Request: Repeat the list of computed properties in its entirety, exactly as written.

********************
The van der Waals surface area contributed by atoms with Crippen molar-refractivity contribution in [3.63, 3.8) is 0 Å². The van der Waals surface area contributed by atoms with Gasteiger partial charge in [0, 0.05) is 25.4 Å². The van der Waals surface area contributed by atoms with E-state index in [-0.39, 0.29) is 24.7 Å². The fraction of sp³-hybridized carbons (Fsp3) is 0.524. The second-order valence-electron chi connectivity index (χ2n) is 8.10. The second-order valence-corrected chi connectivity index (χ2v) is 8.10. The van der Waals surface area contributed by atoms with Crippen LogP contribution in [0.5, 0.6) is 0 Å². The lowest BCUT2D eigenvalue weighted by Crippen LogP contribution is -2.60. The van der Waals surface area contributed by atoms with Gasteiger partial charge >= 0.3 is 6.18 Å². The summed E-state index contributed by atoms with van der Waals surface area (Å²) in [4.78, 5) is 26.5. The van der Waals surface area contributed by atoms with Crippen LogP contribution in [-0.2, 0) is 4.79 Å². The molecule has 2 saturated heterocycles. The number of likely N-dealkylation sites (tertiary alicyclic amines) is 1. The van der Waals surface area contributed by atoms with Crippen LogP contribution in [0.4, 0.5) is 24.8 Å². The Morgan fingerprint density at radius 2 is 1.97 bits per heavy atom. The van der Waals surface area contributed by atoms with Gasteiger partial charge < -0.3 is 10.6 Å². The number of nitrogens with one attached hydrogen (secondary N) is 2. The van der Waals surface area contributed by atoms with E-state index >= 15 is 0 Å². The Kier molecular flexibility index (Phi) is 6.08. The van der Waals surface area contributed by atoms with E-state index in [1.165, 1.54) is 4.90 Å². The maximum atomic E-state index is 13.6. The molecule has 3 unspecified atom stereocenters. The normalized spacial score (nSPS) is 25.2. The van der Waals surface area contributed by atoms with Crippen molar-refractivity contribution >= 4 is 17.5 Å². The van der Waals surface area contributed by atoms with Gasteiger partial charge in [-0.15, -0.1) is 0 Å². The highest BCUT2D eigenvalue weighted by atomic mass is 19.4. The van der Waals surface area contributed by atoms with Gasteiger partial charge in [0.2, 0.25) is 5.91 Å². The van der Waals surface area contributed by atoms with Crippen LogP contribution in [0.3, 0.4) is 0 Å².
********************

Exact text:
The van der Waals surface area contributed by atoms with Crippen molar-refractivity contribution in [3.63, 3.8) is 0 Å². The van der Waals surface area contributed by atoms with Gasteiger partial charge in [0, 0.05) is 25.4 Å². The van der Waals surface area contributed by atoms with E-state index in [-0.39, 0.29) is 24.7 Å². The fraction of sp³-hybridized carbons (Fsp3) is 0.524. The second-order valence-electron chi connectivity index (χ2n) is 8.10. The second-order valence-corrected chi connectivity index (χ2v) is 8.10. The van der Waals surface area contributed by atoms with Crippen LogP contribution in [0.5, 0.6) is 0 Å². The lowest BCUT2D eigenvalue weighted by Crippen LogP contribution is -2.60. The van der Waals surface area contributed by atoms with Gasteiger partial charge >= 0.3 is 6.18 Å². The summed E-state index contributed by atoms with van der Waals surface area (Å²) in [4.78, 5) is 26.5. The van der Waals surface area contributed by atoms with Crippen LogP contribution in [-0.2, 0) is 4.79 Å². The molecule has 2 saturated heterocycles. The number of likely N-dealkylation sites (tertiary alicyclic amines) is 1. The van der Waals surface area contributed by atoms with Crippen LogP contribution in [0.4, 0.5) is 24.8 Å². The Morgan fingerprint density at radius 2 is 1.97 bits per heavy atom. The van der Waals surface area contributed by atoms with Gasteiger partial charge < -0.3 is 10.6 Å². The number of nitrogens with one attached hydrogen (secondary N) is 2. The van der Waals surface area contributed by atoms with E-state index >= 15 is 0 Å². The Kier molecular flexibility index (Phi) is 6.08. The van der Waals surface area contributed by atoms with E-state index in [1.165, 1.54) is 4.90 Å². The maximum atomic E-state index is 13.6. The molecule has 3 unspecified atom stereocenters. The normalized spacial score (nSPS) is 25.2. The van der Waals surface area contributed by atoms with Crippen molar-refractivity contribution >= 4 is 17.5 Å². The van der Waals surface area contributed by atoms with Gasteiger partial charge in [-0.15, -0.1) is 0 Å². The highest BCUT2D eigenvalue weighted by atomic mass is 19.4. The van der Waals surface area contributed by atoms with Gasteiger partial charge in [0.2, 0.25) is 5.91 Å². The van der Waals surface area contributed by atoms with Crippen LogP contribution in [0.3, 0.4) is 0 Å².